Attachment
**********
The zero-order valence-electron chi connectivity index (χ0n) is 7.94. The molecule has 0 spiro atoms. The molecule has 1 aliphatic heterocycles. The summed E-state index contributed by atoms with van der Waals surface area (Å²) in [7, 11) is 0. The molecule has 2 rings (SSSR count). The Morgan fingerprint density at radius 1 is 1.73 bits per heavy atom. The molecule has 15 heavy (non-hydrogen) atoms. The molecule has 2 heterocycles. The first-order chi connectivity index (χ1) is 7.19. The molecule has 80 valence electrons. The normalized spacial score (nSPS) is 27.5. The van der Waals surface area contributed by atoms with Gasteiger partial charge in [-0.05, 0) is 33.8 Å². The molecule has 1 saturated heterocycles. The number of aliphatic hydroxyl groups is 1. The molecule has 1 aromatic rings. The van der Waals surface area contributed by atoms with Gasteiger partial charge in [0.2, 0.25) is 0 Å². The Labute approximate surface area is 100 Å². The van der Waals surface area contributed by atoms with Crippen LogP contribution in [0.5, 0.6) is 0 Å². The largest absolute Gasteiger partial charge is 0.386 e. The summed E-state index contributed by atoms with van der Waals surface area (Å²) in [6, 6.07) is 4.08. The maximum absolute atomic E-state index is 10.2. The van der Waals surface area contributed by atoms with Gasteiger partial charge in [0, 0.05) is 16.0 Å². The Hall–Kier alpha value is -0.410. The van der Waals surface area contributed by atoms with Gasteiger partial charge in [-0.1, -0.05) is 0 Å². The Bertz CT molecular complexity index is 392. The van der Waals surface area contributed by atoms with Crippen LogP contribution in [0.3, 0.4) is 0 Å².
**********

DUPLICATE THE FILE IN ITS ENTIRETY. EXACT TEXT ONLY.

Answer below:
The zero-order valence-electron chi connectivity index (χ0n) is 7.94. The molecule has 0 spiro atoms. The molecule has 1 aliphatic heterocycles. The summed E-state index contributed by atoms with van der Waals surface area (Å²) in [7, 11) is 0. The molecule has 2 rings (SSSR count). The Morgan fingerprint density at radius 1 is 1.73 bits per heavy atom. The molecule has 15 heavy (non-hydrogen) atoms. The molecule has 2 heterocycles. The first-order chi connectivity index (χ1) is 7.19. The molecule has 80 valence electrons. The normalized spacial score (nSPS) is 27.5. The van der Waals surface area contributed by atoms with Gasteiger partial charge in [-0.05, 0) is 33.8 Å². The molecule has 1 saturated heterocycles. The number of aliphatic hydroxyl groups is 1. The molecule has 1 aromatic rings. The van der Waals surface area contributed by atoms with Gasteiger partial charge in [0.2, 0.25) is 0 Å². The Labute approximate surface area is 100 Å². The van der Waals surface area contributed by atoms with Crippen LogP contribution in [0.5, 0.6) is 0 Å². The largest absolute Gasteiger partial charge is 0.386 e. The summed E-state index contributed by atoms with van der Waals surface area (Å²) in [6, 6.07) is 4.08. The maximum absolute atomic E-state index is 10.2. The van der Waals surface area contributed by atoms with Gasteiger partial charge in [0, 0.05) is 16.0 Å². The Hall–Kier alpha value is -0.410. The van der Waals surface area contributed by atoms with Gasteiger partial charge in [-0.1, -0.05) is 0 Å². The Bertz CT molecular complexity index is 392. The van der Waals surface area contributed by atoms with Crippen LogP contribution in [0.3, 0.4) is 0 Å².